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Keepers at Bristol Zoo Gardens are taking extra measures to make sure animals keep warm during the freezing weather.
Bristol is set for snow on Thursday and the sub-zero temperatures are expected to continue for days to come.
While some of Bristol Zoo’s animals are well equipped for the cold, special efforts have to be made for others.
The Zoo’s red pandas, Lady Hilary and Chota, are happy to stay outside, in fact they love the colder conditions.
They are native to the mountainous regions of Nepal and Southwest China and their fur is long and thick to protect against rain and cold.
They also have fur on the soles of their feet to help grip on wet branches and to keep them warm.
However, small primates, such as the Zoo’s squirrel monkeys and tamarins, need extra attention to ensure they are kept healthy and happy.
Keepers give them small amounts of peanut butter as a special fatty treat.
They also have specially heated indoor enclosures to keep them cosy and warm.
Bristol Zoo’s family of seven gorillas keep warm inside their house, which has under-floor heating, and are given extra bedding by their keepers.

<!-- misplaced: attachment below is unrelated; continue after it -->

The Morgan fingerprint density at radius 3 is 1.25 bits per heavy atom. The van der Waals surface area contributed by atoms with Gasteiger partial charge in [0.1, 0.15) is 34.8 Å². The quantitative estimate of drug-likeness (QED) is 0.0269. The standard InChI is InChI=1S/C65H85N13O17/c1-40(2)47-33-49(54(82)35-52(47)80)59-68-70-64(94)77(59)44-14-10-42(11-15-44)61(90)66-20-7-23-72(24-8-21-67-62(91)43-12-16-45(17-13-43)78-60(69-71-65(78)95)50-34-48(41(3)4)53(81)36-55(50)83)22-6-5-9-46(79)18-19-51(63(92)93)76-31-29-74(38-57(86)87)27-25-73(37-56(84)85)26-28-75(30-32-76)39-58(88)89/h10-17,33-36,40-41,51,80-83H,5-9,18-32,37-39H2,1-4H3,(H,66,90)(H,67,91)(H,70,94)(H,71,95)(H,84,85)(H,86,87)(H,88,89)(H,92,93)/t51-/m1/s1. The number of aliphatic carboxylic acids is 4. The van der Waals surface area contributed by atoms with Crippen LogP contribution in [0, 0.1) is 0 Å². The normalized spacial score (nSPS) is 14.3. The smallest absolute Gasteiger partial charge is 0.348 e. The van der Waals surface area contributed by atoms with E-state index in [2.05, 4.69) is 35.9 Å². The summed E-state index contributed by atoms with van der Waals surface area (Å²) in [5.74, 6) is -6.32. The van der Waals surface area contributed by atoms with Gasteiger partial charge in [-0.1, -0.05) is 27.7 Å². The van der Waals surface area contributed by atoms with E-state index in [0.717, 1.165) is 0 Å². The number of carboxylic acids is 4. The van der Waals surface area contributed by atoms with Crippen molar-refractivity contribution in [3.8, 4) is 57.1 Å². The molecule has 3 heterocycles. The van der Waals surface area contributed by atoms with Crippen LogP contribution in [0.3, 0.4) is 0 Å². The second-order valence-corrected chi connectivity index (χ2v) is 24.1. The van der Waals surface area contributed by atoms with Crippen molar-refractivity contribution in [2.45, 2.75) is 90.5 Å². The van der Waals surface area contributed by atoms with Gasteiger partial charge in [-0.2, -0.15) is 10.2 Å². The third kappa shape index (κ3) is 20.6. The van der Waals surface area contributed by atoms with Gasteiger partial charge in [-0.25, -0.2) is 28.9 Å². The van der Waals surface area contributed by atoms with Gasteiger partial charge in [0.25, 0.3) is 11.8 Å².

Lynsey Bugg, curator of mammals at Bristol Zoo Gardens, said: “Many of our primates are from tropical climates and need temperatures around 22-24C (71-75F). These include our tamarins, gorillas and spider monkeys.
“Others such as crowned lemurs come from areas where temperatures drop a lot lower so we try and keep their house a bit cooler, around 18C (64F).
“Many of our other animals are provided with supplementary heaters at this time of year, such as our capybara, tapirs and warty pigs. They also get much bigger straw beds outside to help them snuggle in.”
But Lynsey said keepers still try to ensure that animals have access to the outside areas of their enclosures 24 hours a day.
She said when it is cold they do remain inside most of the time but they have the option of going out for fresh air and a wander around.
Lynsey said: “The only time we shut animals inside, particularly overnight, is if we have real concerns over their welfare.”
The Zoo’s birds also have access to heated sheds to help them during the winter months.
Richard Switzer, Bristol Zoo’s curator of birds, said: “Almost all our birds have free access to their heated sheds, which is where the majority of them roost for the night.
“But generally birds are tougher than they look – they fluff up their feathers to trap air for insulation, and hunker down to cover their feet.”
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